Taken from NJ.com
By Catherine A. Mazzola, Star-Ledger Guest Columnist
April 8, 2021
Dr. Catherine Mazzola, writing for the Newark Coalition of Concerned Citizens, says many believe that an agreement that redirects jobs, opportunities, access to healthcare services in Newark to other resources to Livingston and New Brunswick are in direct violation of the Newark Accords.
With recent headlines highlighting racial and ethnic differences in outcomes from the coronavirus pandemic, awareness is rising about the impact healthcare inequities, racial discrimination, disparate opportunities and limited access have on minority populations.
While University Hospital in Newark and its leader, Dr. Shereef Elnahal, have tried to be a bulwark against those depressing tidings, actions being taken by Rutgers with a corporation, RWJ Barnabas Health, threaten the stability and future of this important asset in our community.
The tragic part is Gov. Phil Murphy and the state of New Jersey, owner of University Hospital since 1968, are passive in the face of this threat.
I am a product of both Rutgers’ New Jersey Medical School (NJMS) and University Hospital, where I completed my neurological surgery residency in 2001. I am now an attending neurosurgeon at University Hospital. I am also a member of the Newark Community Coalition, a group of advocates that is investigating and fighting changes that could weaken University Hospital and access to healthcare for people in Newark.
Rutgers, founded in 1766, is now called the State University of New Jersey with its flagship campus in New Brunswick and Piscataway and regional campuses in Newark and Camden. In the 1960′s, Rutgers, Newark and state officials took over a sizeable portion of the city’s Central Ward to build the New Jersey Medical School and took possession of Newark City Hospital.
We tackled the implications of that event recently in an academic journal article: “Broken Promises.”
Historically, Newark residents experienced poor socioeconomic conditions, terrible medical care and abhorrent racism. In the aftermath of the devastating Newark uprisings that were rooted in those conditions, community leaders engaged city, state and university officials about their plan for the medical school, which threatened to displace many residents from their homes.
Through meaningful collective bargaining, community activists achieved the Newark Agreements (also known as the Newark Accords) of 1968. In part, state and Rutgers officials committed to promoting public health in Newark through the new medical school and University Hospital indefinitely. Community leaders, meanwhile, were able to reduce the horrific effects that the new campus would have created by convincing state and city officials to build New Jersey Medical School on 58 acres instead of 167 acres.
As with indigenous populations in America, Rutgers and state officials bargained for land with no intention of accountability for promises unmet. How else would you interpret their neglect of Newark residents, the hospital, and the medical school in recent years? Community leaders bargained in good faith and believed that city, state and university leaders would live up to their commitments. History repeats itself in modern times with more broken promises.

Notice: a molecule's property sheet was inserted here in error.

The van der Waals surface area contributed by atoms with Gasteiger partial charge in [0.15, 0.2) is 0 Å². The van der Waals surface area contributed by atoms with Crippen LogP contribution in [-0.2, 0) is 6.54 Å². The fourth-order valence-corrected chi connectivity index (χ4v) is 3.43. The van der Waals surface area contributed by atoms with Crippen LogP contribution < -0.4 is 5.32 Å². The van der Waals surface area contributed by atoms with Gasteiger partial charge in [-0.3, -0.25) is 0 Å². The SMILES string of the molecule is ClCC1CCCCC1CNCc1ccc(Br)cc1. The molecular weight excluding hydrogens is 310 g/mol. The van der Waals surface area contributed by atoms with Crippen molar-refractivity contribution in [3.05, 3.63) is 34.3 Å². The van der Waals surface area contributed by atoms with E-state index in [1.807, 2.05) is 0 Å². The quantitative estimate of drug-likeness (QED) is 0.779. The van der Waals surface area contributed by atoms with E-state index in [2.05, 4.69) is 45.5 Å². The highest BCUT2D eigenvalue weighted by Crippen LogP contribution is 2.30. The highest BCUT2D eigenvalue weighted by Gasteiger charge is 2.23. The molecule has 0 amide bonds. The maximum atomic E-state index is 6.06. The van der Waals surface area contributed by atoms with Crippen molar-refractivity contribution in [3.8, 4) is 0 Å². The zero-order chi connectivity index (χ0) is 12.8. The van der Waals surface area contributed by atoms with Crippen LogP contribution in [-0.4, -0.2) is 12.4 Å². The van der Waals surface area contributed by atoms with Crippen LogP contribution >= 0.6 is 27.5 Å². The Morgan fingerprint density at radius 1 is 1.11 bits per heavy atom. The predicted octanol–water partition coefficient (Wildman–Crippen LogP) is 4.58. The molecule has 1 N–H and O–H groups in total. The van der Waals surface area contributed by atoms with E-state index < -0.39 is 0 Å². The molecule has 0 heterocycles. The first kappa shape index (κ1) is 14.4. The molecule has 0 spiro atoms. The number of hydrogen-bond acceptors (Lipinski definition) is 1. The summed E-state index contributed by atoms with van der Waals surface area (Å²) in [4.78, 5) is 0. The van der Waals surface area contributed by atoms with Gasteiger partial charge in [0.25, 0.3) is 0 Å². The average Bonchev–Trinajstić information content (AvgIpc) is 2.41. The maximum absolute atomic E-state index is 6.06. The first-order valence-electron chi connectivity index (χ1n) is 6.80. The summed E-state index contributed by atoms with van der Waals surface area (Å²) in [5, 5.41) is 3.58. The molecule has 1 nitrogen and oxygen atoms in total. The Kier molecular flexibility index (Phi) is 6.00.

Ultimately, the rights of Black and brown residents of Newark’s Central Ward are being blatantly disregarded, despite the agreements made in 1968. More broken promises.
We are speaking up now because these recent developments at Rutgers indicate that the people of Newark and University Hospital are in imminent danger. Rutgers and RWJ Barnabas are in a position to compound those broken promises by allowing the cannibalization of the hospital and its services, reneging forever on the commitment of economic development, education and healthcare services that leaders of city and state, as well as Rutgers, made to Newark residents.
I believe the joint operating agreement between Rutgers and RWJ Barnabas Health system poses immediate threats to medical education at the Newark New Jersey Medical School campus and, ultimately, University Hospital, the current name of Newark City Hospital.
Dr. Robert L. Johnson, dean of the New Jersey Medical Schools, and Brian Strom, chancellor of Rutgers Biomedical and Health Sciences, both sit on the boards of University Hospital and RWJ Barnabas Health. They are known supporters of RWJ Barnabas Health and, in my opinion, have stood by and may have facilitated the relocation and centralization of services to RWJBarnabas System by redirecting financial support, senior staff and resident physicians, nurses and other resources away from Newark and University Hospital. Hundreds of others, if not thousands of people, are against the relocation and redistribution of graduate medical education monies, resident physicians, nurses, support staff and senior physicians to other sites.
Many of us believe that redirecting jobs, opportunities, access to healthcare services in Newark and other resources to Livingston and New Brunswick are in direct violation of the Newark Accords.
Author James Baldwin famously concluded a groundbreaking essay by saying “No more water, the fire next time!” But, what do you do when the fire has come and gone and the injustices remain?Newark residents already suffered through their fiery uprising and, in response, formalized what they believed was an inviolable social contract with the state, business leaders and Rutgers. History is showing us their commitments in the Newark Agreements were empty promises, a way to quell the fire without accountability.
As recent marches and rallies for social justice are showing us, disingenuous promises will not quell what comes next. It is time to hold the state, city and Rutgers to commitments they made 53 years ago. The people of Newark deserve all that was promised to them in 1968. No more broken promises.